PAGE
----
Ni Hao, Jia Kai!
Hopefully this will be an adequate recollection and re-creation of ...
'twas the night before teaching . . .
so i just lost my post that i was nearly finished with. bleh.
i think i'll start with what i was closing with in the post i was working on. my friends have encountered some very amusing english names of their students' choosing, some of which i will share. just the prospect of encountering similarly crazy names is enough to get me excited for teaching this week. here are some of the best: snow cross (female), suck (female), machine (female), recher, god (male), lady gaga, glitter, old cat (male), false teeth, nokia, luckily (female), nevermore (male), monkey (female), and animal (female). oh, chinese students.
basically what i had written before was a little bit about the chinese education system (as a segue from describing who i will be teaching and how my primary school works). during the odd weeks of school, i teach first through fourth grades, and this week, as it is an odd week, i will be teaching fourth, fifth, and sixth graders. as used to be the case in the u.s., chinese primary schools encompass grades one through six, then junior high schools have three levels (junior 1, 2, and 3), and senior high schools have those same three as well. i have been exchanging e-mails with mahone, the son of one of my students in beijing, who just began his year as a junior 3, and he is already fretting about the upcoming exam for entrance into a good senior high school. standardized exams rule in china, with a good score promising entrance into the best public schools, called key schools. this continues into senior high, as the hugely burdensome gau kau national exam dictates into which university a student is admitted. poor scores can quite honestly ruin prospects for one's future, and can mean a student is relegated to studying at a vocational/technical school. i don't pretend to know all of the ins and outs of the chinese educational system, however i do know that my students in beijing mentioned that given the opportunity to change the education system, they would eliminate what they see as excessive testing. while many american students gripe about tests, homework, and long school days, i would like to point out to that senior 3-level chinese students are in school from 8 a.m. until well after 9 or 10 p.m. most of the year, and are subject to tremendous pressure from their families; their respective futures are literally on the line. especially in this respect i would offer this advice to overprivileged, lazy american high schoolers: check yo'selves.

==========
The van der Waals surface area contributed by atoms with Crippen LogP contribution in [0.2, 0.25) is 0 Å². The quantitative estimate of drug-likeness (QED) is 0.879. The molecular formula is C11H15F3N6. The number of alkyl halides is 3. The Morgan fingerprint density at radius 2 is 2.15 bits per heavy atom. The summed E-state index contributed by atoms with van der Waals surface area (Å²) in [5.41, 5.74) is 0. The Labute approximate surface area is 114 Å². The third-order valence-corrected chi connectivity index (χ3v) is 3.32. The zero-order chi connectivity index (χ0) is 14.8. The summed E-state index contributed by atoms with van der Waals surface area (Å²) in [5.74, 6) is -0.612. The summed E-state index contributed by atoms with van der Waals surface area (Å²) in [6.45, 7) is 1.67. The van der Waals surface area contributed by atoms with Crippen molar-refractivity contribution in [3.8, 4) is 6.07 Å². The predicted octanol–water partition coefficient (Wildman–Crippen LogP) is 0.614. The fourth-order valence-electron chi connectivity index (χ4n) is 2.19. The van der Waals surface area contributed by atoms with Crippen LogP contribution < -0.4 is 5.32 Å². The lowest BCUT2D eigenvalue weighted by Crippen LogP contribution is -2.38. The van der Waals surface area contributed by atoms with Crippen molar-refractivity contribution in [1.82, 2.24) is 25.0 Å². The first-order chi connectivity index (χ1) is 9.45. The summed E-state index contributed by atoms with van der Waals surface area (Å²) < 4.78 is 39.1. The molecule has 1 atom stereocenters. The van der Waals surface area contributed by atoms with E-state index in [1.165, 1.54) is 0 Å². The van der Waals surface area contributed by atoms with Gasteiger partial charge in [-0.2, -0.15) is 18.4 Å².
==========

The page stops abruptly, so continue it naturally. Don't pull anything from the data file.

that's it for my extremely abbreviated and somewhat shoddy approximation of chinese education. as for me teaching (how easily i can stray from my original point), i promise an update at the end of the week at the very least, if not multiple posts throughout, tracking names and standout anecdotes. don't let me down, china.